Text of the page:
Debt, deficits, and crowding out: England, 1727 1840
AbstractBy the 1820s, as a result of the protracted struggle with France, the market value of the British Government debt was twice British GDP. It has been argued that this debt represented a huge institutional failure by the government, significantly slowing growth in the Industrial Revolution period by crowding out private investment. This article constructs measures of private rates of return in the years 1725 1839 and shows these imply that neither the government deficits nor the mounting debt are associated with much higher private rates of return on capital. The reason the government could issue so much debt without raising rates of return is unclear. One possibility is that crowding out was occurring, but population growth in 1770 1839 was reducing rental income as a fraction of GDP, creating a demand for other asset income so that we do not observe tightness in capital markets.
Download InfoIf you experience problems downloading a file, check if you have the proper application to view it first. In case of further problems read the IDEAS help page. Note that these files are not on the IDEAS site. Please be patient as the files may be large.
Bibliographic InfoArticle provided by Cambridge University Press in its journal European Review of Economic History.
Volume (Year): 5 (2001)
Issue (Month): 03 (December)
Contact details of provider:
Postal: The Edinburgh Building, Shaftesbury Road, Cambridge CB2 2RU UK
Fax: +44 (0)1223 325150
Web page: http://journals.cambridge.org/jid_EREProvider-Email:firstname.lastname@example.org
You can help add them by filling out this form.
CitEc Project, subscribe to its RSS feed for this item.
- Peter Temin & Joachim Voth, 2004.
"Credit rationing and crowding out during the Industrial Revolution: Evidence from Hoare's Bank, 1702-1862,"
Economics Working Papers
859, Department of Economics and Business, Universitat Pompeu Fabra, revised Jan 2005.
- Temin, Peter & Voth, Hans-Joachim, 2005. "Credit rationing and crowding out during the industrial revolution: evidence from Hoare's Bank, 1702-1862," Explorations in Economic History, Elsevier, vol. 42(3), pages 325-348, July.
- Temin, Peter & Voth, Hans-Joachim, 2004. "Credit Rationing and Crowding-Out During the Industrial Revolution: Evidence from Hoare's Bank, 1702-1862," CEPR Discussion Papers 4453, C.E.P.R. Discussion Papers.
- Peter Temin & Hans-Joachim Voth, 2004. "Credit Rationing and Crowding out during the Industrial Revolution: Evidence from Hoare's Bank, 1702-1862," Working Papers 211, Barcelona Graduate School of Economics.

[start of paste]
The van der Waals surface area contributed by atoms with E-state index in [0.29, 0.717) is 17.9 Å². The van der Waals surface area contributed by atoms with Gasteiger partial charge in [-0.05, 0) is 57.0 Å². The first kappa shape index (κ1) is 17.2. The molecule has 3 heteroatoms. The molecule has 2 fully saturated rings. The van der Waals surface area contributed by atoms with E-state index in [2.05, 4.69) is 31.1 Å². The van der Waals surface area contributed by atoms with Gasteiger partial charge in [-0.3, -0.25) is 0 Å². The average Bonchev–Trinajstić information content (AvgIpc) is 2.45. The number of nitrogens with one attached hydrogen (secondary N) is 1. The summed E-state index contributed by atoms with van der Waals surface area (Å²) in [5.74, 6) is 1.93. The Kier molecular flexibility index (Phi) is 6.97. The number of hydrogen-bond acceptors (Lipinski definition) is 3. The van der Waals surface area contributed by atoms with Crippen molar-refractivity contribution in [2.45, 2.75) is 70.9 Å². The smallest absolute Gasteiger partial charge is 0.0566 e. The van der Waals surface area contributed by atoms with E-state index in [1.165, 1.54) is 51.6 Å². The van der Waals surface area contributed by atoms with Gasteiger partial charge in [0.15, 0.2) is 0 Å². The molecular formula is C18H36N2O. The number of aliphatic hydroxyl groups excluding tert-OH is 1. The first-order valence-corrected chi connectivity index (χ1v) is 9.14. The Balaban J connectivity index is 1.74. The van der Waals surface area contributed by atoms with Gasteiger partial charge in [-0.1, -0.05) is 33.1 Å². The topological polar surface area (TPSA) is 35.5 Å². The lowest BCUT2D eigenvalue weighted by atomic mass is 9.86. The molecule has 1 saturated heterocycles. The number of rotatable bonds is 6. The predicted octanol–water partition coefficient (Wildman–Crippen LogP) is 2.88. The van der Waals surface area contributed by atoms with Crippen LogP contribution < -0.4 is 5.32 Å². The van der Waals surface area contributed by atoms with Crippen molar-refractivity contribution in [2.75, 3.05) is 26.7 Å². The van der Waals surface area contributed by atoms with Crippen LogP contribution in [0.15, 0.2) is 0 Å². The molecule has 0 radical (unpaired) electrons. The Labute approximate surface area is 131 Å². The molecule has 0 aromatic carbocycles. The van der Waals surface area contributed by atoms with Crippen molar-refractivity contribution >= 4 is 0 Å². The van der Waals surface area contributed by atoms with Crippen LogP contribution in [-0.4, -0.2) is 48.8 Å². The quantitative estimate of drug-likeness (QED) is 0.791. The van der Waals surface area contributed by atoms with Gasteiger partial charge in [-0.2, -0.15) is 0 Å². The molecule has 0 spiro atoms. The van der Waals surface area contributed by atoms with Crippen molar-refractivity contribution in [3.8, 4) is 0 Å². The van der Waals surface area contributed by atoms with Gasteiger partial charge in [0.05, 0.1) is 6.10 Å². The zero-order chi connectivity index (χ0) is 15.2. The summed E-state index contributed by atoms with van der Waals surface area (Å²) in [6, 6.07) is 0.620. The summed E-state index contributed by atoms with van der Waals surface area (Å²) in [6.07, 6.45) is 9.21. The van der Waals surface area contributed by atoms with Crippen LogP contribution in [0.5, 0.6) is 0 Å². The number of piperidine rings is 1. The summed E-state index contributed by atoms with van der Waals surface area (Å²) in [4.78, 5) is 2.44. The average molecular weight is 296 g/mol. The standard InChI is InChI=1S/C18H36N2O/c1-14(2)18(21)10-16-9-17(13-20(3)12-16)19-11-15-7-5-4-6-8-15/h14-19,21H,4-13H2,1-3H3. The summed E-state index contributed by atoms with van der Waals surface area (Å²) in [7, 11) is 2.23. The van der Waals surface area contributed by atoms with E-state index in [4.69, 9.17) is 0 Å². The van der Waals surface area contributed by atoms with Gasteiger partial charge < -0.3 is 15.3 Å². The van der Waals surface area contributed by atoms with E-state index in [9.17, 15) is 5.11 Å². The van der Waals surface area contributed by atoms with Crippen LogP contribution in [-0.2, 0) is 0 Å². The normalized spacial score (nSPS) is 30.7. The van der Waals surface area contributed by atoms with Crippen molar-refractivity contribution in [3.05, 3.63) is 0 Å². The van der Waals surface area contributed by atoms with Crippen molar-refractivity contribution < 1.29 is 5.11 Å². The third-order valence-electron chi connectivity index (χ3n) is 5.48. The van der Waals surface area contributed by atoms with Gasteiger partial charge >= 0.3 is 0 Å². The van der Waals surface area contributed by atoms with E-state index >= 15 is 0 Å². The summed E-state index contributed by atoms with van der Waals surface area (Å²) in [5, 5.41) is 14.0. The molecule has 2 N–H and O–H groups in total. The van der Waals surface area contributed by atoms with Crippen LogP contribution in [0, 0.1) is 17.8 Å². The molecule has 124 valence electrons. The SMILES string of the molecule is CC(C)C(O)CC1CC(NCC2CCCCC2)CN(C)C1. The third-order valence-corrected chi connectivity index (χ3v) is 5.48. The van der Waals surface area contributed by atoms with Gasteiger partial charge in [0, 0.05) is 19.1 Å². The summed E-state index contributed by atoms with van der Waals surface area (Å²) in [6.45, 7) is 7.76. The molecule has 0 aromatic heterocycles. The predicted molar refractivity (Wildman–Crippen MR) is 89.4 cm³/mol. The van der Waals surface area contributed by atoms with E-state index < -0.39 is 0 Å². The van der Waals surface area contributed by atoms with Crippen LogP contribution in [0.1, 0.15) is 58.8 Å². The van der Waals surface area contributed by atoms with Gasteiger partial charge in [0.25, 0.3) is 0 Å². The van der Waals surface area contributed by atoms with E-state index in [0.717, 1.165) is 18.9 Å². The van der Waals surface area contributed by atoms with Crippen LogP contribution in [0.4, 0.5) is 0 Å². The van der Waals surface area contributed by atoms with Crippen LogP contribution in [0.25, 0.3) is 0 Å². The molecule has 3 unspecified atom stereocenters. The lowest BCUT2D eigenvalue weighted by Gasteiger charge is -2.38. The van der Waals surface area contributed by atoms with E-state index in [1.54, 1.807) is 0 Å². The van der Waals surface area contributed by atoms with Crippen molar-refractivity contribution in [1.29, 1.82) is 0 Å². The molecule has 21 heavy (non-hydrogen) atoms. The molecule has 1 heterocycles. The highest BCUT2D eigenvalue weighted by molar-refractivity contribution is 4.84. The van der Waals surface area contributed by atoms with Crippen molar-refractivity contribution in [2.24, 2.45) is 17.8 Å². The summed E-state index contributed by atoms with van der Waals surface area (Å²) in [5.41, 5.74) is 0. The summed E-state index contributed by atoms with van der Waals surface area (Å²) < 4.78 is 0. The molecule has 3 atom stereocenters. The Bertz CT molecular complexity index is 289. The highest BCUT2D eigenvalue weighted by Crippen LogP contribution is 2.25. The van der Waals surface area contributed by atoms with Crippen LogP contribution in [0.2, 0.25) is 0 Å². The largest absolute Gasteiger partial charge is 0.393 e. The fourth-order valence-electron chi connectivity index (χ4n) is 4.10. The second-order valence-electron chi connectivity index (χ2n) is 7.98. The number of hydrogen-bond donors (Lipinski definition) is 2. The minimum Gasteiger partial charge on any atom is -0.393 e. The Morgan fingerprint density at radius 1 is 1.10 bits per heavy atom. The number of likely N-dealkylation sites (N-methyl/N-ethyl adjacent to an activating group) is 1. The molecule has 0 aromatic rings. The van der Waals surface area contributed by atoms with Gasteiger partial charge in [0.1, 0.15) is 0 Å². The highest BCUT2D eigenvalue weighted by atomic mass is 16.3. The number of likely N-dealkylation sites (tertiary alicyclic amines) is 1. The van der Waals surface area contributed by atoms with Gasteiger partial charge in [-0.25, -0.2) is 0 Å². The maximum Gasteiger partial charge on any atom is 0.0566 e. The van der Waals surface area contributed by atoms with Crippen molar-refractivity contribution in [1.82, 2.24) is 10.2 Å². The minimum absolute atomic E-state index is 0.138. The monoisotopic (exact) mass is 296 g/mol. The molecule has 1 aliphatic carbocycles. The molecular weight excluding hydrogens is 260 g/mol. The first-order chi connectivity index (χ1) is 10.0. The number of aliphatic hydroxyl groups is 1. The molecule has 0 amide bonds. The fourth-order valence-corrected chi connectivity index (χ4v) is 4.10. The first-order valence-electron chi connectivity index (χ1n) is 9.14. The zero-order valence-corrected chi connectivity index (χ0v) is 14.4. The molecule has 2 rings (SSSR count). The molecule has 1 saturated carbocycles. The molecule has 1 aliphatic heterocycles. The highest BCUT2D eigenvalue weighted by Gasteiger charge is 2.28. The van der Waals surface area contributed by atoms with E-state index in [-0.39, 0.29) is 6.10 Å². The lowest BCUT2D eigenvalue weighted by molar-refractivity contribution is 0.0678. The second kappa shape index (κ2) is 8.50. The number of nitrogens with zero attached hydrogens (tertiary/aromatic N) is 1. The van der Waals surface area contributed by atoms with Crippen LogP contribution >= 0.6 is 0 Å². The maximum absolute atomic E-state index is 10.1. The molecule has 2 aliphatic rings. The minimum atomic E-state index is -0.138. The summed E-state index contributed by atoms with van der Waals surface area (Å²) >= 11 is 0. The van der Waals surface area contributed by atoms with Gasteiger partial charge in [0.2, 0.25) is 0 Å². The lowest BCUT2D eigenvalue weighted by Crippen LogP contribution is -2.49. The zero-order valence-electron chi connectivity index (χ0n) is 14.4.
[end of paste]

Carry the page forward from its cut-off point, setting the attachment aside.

- Michael Bar & Oksana Leukhina, 2009.
"Supplemental Notes to "Demographic transition and industrial revolution: A macroeconomic investigation","
08-85, Review of Economic Dynamics.
- Michael Bar & Oksana Leukhina, 2010. "Demographic Transition and Industrial Revolution: A Macroeconomic Investigation," Review of Economic Dynamics, Elsevier for the Society for Economic Dynamics, vol. 13(2), pages 424-451, April.
- Mikael Priks, 2005. "Optimal Rent Extraction in Pre-Industrial England and France – Default Risk and Monitoring Costs," CESifo Working Paper Series 1464, CESifo Group Munich.
- Voth, Joachim, 2005. "Credit Rationing and Crowding Out During the Industrial Revolution," Department of Economics, Working Paper Series qt4qw3v8q6, Department of Economics, Institute for Business and Economic Research, UC Berkeley.
- David R Stead, . "Fixed Rent Contracts in English Agriculture, 1750-1850: A Conjecture," Discussion Papers 05/01, Department of Economics, University of York.
- Guillaume Daudin, 2004. "Profitability of slave and long distance trading in context : the case of eightheenth century France," Sciences Po publications info:hdl:2441/687, Sciences Po.
For technical questions regarding this item, or to correct its authors, title, abstract, bibliographic or download information, contact: (Keith Waters).
If you have authored this item and are not yet registered with RePEc, we encourage you to do it here. This allows to link your profile to this item. It also allows you to accept potential citations to this item that we are uncertain about.
If references are entirely missing, you can add them using this form.
If the full references list an item that is present in RePEc, but the system did not link to it, you can help with this form.
If you know of missing items citing this one, you can help us creating those links by adding the relevant references in the same way as above, for each refering item. If you are a registered author of this item, you may also want to check the "citations" tab in your profile, as there may be some citations waiting for confirmation.
Please note that corrections may take a couple of weeks to filter through the various RePEc services.